Reflecting on “Voicing the Unspoken Struggle”

Ken Barlow, meteorologist, Sue Abderholden, NAMI executive director; Payton Counts with the youth program at the Indigenous Peoples Task Force; Fraser director of mental health Aric Jensen, and Dear Evan Hansen cast member Christiane Noll

A variety of reasons brought people to “Voicing the Unspoken Struggle,” a community conversation inspired by the mental health theme in Dear Evan Hansen, the hit Broadway show that visited Minneapolis, and hosted by Hennepin Theatre Trust.

For moderator Ken Barlow, it was an opportunity to deliver his plea to avoid feeling shame over a mental health disorder diagnosis.

“I was so ashamed,” Barlow told the crowd of people at the Trust’s event center. “Don’t be ashamed like I was. I found out my father had been diagnosed and kept it a secret, so I thought that’s what you did. After going through the five stages of grief, I hope I can help others by sharing my story.”

Barlow, a meteorologist for KSTP-TV, has become an outspoken advocate for mental health conversations since going public with his diagnosis of bipolar disorder in 2012, five years after receiving the diagnosis.

He answered crowd questions at the community conversation about the issues of social anxiety, depression and suicide as they’re portrayed in the Tony Award-winning Dear Evan Hansen. The Trust partnered with Fraser Minnesota to host the event, aimed at connecting people to resources and fostering conversation.

Barlow was joined by Sue Abderholden, National Alliance of Mental Illness Minnesota executive director; Payton Counts, youth program assistant with the Indigenous Peoples Task Force; Aric Jensen,Fraser director of mental health; and Dear Evan Hansen cast member Christiane Noll.

Ken Barlow, meteorologist, Sue Abderholden, NAMI executive director

“Tonight is evidence that the arts matter,” said Mark Nerenhausen, the president and CEO of Hennepin Theatre Trust. “It is our opportunity to talk about topics like this that effect so many families.”

One in five people in the U.S. experience mental illness in a given year, according to National Alliance of Mental Illness (NAMI). Despite a decrease in the stigma surrounding mental illness, nearly 60% of adults and 50% of youth with a mental illness didn’t receive mental health services in the previous year.

“Be prepared to ask questions about what it means for you and where to find help,” said Jensen of Fraser, Minnesota’s largest and most experienced provider of autism and early childhood mental health services.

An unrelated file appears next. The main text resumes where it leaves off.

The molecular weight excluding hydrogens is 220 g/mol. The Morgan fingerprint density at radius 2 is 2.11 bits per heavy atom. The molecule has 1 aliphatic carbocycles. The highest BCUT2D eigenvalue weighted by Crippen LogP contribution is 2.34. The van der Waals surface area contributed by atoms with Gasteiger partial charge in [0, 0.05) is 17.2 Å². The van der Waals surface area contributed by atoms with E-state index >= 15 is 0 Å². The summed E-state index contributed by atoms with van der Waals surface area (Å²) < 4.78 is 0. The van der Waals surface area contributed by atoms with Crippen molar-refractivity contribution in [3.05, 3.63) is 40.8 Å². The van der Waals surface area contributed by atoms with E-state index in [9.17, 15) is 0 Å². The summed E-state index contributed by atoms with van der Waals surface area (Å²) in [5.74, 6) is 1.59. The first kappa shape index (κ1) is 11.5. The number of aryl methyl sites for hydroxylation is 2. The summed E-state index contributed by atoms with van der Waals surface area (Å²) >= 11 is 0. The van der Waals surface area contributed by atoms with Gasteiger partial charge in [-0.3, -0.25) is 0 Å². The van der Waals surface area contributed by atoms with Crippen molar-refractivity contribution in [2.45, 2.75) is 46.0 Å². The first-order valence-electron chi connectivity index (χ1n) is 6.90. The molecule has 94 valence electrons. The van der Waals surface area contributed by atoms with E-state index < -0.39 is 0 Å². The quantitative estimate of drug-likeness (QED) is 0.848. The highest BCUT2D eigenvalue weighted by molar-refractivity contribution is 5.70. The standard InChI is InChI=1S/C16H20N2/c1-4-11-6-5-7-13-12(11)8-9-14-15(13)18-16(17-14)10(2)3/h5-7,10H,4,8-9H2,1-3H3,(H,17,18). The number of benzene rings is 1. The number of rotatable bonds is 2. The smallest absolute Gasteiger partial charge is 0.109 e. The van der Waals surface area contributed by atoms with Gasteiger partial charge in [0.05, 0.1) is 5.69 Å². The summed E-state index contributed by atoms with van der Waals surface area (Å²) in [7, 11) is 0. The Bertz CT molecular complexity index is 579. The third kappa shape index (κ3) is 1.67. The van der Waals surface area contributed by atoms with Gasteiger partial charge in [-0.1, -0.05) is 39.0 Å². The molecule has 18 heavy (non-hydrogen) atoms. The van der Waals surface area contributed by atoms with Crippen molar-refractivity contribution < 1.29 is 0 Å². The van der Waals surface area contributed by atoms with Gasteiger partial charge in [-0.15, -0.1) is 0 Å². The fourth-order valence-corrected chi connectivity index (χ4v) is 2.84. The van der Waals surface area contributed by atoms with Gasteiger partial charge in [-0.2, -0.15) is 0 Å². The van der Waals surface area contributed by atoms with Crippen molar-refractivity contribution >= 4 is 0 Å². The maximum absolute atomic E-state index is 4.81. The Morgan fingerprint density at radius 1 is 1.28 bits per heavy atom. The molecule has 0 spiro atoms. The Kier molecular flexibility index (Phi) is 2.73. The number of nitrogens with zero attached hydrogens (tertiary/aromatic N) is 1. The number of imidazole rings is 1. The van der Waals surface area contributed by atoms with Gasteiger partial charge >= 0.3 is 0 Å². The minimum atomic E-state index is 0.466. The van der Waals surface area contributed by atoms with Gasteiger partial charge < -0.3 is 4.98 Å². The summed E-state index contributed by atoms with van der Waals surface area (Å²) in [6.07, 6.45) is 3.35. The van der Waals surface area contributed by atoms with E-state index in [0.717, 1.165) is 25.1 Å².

The panel offered advice and guidance for adults dealing with children and teens challenged by everyday pressures of youth, including setting boundaries on social media, encouraging conversation, and modeling those healthy behaviors. Experts say it’s also important to pay attention and make it clear that you are willing to listen.

“Don’t fill in the silence. Give the kids the chance to get the courage to talk,” offered Abderholden of NAMI. “It’s really hard to reach out, so it’s important to reach in.”

Alison Zak and Emily Quinn are middle school teachers in Prior Lake. They attended the panel because they say they have seen an increase in students with mental health issues, and say they often feel like they need to be therapists on top of teaching, something they don’t always feel qualified to do.

“How do I reach a student who is struggling with trauma or other things?” asked Quinn. “Sometimes we don’t even know what the issues are.”

Zak said she appreciates having a forum where people talked openly about mental health.

“Let’s get around and talk about it,” said Zak.

Jennifer Adriene Burks from St. Paul came to the forum for very personal reasons. She experienced depression as a child, and it took her several years to find coping mechanisms and ways to feel healthier.

“I have a lot of nieces and nephews getting to that age now and I want to be able to help them if they need it,” said Burks.

Her friend Jonathan Martinez attended because he was recently diagnosed with a mental illness and was looking for advice on how to handle it.

“It was comforting to know that there are other people like me,” said Martinez. “You do realize that as you go on that there is hope.”

Related: Breaking the silence and making a plan in the Pioneer Press.